Artist Snapshot: OyamO discusses life, legacy and society's future in interview

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By Tehreem Sajjad, Daily Arts Writer
Published January 17, 2013

“Believe it or not — I’ve come to believe at this age — human beings are basically the lowest animals on this earth, and the reason why I say that is because I know that human beings don’t feel that way,” OyamO said.

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A prominent influence in the growing canon of African-American literature, playwright OyamO’s (Charles F. Gordon) work captures historical events in a new light.

“All writers have their own reasons for writing. For me, I think I want to go for something that causes discomfort. But discomfort towards something good,” he said.

Born in Ohio in 1943 and raised with six siblings, OyamO recognized his love for writing at an early age. As a child, he learned the best way to express his feelings and opinions about a particular individual or issue was through writing. During high school, OyamO was known for writing letters to the editor of his local newspaper regarding his opinions about issues in his community, politics and controversial topics, all of which were published in print.

His growing desire to delve into fiction originated from his grandfather, a preacher at the community church.

“I had always enjoyed the stories that my grandfather would tell us about the old days in the South,” OyamO said. “In school, I always enjoyed the English and literature courses and soon, I got to a point when I began to enjoy writing my own stories.”

An Associate Professor of Theatre and writer-in-residence at the University, OyamO received his Master of Fine Arts from the Yale School of Drama. His writing focuses on the struggles of people of color in America, especially those whose voices are often ignored by society. His plays bring forth controversial topics in politics, race, gender and societal classes.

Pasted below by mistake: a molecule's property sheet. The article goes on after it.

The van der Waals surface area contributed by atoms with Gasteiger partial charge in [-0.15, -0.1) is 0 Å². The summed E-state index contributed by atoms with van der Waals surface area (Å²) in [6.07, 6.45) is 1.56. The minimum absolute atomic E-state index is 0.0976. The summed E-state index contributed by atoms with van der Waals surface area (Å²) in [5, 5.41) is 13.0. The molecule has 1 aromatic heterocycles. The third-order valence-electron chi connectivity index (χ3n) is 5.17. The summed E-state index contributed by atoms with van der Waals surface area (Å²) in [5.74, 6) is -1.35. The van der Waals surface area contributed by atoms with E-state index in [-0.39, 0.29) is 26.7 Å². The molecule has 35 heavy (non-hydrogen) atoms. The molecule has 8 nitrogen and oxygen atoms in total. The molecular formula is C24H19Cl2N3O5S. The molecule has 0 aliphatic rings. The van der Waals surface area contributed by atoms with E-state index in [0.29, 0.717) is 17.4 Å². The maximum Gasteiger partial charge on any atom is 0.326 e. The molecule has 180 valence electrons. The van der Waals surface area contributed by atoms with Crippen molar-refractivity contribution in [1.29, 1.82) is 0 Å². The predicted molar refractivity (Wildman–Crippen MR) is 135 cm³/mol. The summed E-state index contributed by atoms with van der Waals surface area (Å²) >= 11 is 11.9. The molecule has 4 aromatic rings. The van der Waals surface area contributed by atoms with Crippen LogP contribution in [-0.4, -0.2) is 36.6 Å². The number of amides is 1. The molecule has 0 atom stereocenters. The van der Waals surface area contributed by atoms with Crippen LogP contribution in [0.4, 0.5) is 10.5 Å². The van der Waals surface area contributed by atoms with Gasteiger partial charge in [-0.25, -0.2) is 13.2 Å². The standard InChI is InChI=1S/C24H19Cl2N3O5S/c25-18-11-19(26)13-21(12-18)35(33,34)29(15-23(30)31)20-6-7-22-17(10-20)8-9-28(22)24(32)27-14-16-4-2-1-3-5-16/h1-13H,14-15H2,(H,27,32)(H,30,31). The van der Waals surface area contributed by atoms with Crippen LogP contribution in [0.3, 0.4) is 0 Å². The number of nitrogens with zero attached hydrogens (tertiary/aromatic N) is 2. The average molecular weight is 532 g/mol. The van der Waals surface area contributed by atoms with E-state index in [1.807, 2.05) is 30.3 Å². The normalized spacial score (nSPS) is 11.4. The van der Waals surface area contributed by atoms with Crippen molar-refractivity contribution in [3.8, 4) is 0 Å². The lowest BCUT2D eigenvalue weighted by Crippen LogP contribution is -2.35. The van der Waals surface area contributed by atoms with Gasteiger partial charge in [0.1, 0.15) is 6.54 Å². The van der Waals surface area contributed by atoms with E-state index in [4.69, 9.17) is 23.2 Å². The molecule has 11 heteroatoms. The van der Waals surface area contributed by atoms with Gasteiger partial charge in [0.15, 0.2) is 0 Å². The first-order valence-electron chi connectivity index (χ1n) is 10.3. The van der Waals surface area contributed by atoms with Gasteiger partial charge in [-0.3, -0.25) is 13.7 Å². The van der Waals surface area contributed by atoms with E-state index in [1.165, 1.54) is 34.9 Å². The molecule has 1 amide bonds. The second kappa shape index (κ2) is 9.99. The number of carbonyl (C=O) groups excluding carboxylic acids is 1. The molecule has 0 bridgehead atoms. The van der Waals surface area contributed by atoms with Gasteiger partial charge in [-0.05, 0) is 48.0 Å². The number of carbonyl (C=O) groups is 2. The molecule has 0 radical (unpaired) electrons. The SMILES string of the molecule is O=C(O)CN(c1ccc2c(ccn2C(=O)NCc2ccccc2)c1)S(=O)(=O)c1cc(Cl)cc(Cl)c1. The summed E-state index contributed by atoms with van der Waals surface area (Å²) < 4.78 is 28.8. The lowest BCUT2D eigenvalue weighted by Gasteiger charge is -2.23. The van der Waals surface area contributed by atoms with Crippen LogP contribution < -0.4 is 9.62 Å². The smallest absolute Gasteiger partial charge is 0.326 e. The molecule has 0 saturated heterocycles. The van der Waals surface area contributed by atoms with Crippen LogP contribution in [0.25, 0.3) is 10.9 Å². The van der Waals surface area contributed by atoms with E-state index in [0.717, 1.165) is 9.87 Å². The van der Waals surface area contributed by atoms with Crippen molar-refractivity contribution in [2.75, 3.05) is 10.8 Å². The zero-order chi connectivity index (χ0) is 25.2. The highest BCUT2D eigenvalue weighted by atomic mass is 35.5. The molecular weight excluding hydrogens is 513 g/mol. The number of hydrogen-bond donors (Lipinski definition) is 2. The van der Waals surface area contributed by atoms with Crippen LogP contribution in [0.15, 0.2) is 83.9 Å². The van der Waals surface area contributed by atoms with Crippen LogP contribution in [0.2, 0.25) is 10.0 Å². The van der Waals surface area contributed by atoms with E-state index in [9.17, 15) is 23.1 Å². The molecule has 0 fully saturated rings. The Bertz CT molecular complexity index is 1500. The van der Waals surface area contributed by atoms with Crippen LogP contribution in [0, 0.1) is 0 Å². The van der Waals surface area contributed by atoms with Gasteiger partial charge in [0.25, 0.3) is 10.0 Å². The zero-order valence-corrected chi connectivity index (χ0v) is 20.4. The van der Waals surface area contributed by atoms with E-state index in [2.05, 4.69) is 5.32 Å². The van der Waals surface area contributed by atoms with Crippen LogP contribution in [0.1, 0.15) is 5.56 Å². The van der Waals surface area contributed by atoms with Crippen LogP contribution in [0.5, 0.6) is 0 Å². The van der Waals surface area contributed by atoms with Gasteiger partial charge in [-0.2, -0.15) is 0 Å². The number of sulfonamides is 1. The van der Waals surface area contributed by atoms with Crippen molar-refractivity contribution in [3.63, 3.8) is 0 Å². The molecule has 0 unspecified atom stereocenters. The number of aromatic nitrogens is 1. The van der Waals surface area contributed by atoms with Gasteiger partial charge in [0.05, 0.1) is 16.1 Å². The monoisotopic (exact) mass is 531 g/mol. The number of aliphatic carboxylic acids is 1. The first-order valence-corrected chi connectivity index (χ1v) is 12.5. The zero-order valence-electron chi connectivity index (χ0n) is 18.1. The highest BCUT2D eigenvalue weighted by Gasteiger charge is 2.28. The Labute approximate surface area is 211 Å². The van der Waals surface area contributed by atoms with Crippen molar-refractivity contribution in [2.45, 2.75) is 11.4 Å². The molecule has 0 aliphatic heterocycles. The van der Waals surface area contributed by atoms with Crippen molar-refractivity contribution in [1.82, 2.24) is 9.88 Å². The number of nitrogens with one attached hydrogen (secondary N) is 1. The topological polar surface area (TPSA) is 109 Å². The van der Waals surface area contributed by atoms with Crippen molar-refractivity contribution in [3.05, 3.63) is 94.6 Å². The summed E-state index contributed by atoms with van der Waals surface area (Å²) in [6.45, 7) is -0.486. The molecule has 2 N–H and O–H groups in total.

“We have religion, we have technology, we have all of these things — and yet here we are,” OyamO said. “We fight each other over territory, over natural resources, over religion, over ethnicity. I mean, we have weapons right now that could wipe out all of humanity. And then you have to ask yourself, "Why do they say that we are the highest animals on earth?" I say, ‘high on what?’ ”

OyamO’s plays have appeared on stages across the country. Some of his best-known works include “Selfish Sacrifice,” “The White Black Man,” “City in a Strait” and “Sing Jubilee.”

His most celebrated achievements as an eminent playwright include the 1999 Eric Kocher Playwrights Award for “The White Black Man” at the Eugene O'Neill Theater Center's National Playwrights Conference of 1998. OyamO was also awarded a PEW/TCG Playwright-in-Residence Fellowship in 2000 at the Philadelphia Theatre Company.

OyamO has helped pave the road for what is becoming a new theatrical genre with work that, according to some critics, can disturb even the most impervious audience members.

“A man is a man, a woman is a woman and a child is a child,” Oyamo said. “It’s very disturbing to see how these differences separate us and make us violent towards each other.”

“We have knowledge, technology, the ability to explore the universe,” he said. “Then what are we fighting each other for? You would think that by now, we’d figure out how to live on this earth together.”

“When I retire, I want to devote my full time to dealing with issues like these in such a way as to provoke thinking about it all, because again, this is the only home we have.”